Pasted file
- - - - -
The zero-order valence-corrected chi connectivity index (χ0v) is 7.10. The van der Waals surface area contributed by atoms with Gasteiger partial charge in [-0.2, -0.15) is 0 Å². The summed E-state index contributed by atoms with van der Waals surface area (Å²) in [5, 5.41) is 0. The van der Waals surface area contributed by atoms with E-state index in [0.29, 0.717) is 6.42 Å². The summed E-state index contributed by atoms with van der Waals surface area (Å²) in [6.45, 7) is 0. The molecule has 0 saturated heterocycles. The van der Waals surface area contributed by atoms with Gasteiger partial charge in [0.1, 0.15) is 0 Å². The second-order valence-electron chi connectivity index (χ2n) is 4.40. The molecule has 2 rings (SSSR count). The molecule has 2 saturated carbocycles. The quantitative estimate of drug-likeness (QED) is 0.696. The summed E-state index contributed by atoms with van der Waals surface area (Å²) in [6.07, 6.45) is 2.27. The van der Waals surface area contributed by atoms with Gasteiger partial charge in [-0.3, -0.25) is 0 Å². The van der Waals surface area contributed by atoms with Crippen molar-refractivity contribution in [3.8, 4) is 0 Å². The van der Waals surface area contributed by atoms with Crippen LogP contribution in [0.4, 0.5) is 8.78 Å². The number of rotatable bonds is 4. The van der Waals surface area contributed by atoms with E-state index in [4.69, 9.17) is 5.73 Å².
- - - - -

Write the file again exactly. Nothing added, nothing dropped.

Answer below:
The zero-order valence-corrected chi connectivity index (χ0v) is 7.10. The van der Waals surface area contributed by atoms with Gasteiger partial charge in [-0.2, -0.15) is 0 Å². The summed E-state index contributed by atoms with van der Waals surface area (Å²) in [5, 5.41) is 0. The van der Waals surface area contributed by atoms with E-state index in [0.29, 0.717) is 6.42 Å². The summed E-state index contributed by atoms with van der Waals surface area (Å²) in [6.45, 7) is 0. The molecule has 0 saturated heterocycles. The van der Waals surface area contributed by atoms with Gasteiger partial charge in [0.1, 0.15) is 0 Å². The second-order valence-electron chi connectivity index (χ2n) is 4.40. The molecule has 2 rings (SSSR count). The molecule has 2 saturated carbocycles. The quantitative estimate of drug-likeness (QED) is 0.696. The summed E-state index contributed by atoms with van der Waals surface area (Å²) in [6.07, 6.45) is 2.27. The van der Waals surface area contributed by atoms with Gasteiger partial charge in [-0.3, -0.25) is 0 Å². The van der Waals surface area contributed by atoms with Crippen molar-refractivity contribution in [3.8, 4) is 0 Å². The van der Waals surface area contributed by atoms with Crippen LogP contribution in [0.4, 0.5) is 8.78 Å². The number of rotatable bonds is 4. The van der Waals surface area contributed by atoms with E-state index in [4.69, 9.17) is 5.73 Å².